William Fulton Distinguished University Professor of Mathematics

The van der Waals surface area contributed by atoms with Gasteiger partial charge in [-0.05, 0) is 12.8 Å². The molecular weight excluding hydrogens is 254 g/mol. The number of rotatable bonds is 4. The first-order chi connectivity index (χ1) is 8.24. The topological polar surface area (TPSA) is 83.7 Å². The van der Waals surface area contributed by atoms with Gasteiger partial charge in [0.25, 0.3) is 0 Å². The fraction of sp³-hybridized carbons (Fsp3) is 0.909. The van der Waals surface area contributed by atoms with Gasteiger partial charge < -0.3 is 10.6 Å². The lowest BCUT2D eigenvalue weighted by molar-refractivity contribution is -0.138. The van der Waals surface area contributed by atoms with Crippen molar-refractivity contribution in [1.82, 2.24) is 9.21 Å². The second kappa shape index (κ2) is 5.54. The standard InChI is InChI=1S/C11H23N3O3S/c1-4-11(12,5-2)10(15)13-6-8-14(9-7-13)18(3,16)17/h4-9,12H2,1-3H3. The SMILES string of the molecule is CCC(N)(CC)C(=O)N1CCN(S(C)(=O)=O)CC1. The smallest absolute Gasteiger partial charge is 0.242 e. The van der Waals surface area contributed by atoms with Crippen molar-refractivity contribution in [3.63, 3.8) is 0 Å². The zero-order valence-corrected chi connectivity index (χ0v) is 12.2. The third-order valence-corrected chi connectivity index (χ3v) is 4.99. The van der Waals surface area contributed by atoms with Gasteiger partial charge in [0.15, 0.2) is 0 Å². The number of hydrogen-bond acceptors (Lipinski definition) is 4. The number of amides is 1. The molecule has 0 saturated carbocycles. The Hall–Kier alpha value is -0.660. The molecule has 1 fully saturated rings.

Karen Smith's research lies at the interface of commutative algebra and algebraic geometry. Algebraic geometry is the study of geometric shapes which are defined by polynomial equations; commutative algebra is the study of the rings of polynomial functions on such geometric objects. Specifically, one focus of Smith's research the use of prime characteristic methods to prove results about complex projective varieties. For example, the singularities of varieties can be measured in various ways using reduction to characteristic p and then iteration of the Frobenius map, and Smith was one of the leaders in unravelling the connections with rational singularities and other singularities in birational geometry. Similarly, global properties of projective varieties, such as the ways in which they can embed in different projective spaces, can be understood by studying the splitting properties of the Frobenius map, and Smith was a leader in establishing connections with positivity. Karen Smith also has been involved with the development of asymptotic multiplier ideals (in char 0) and their characteristic p analog, test ideals, and invariants such a jumping numbers derived from them.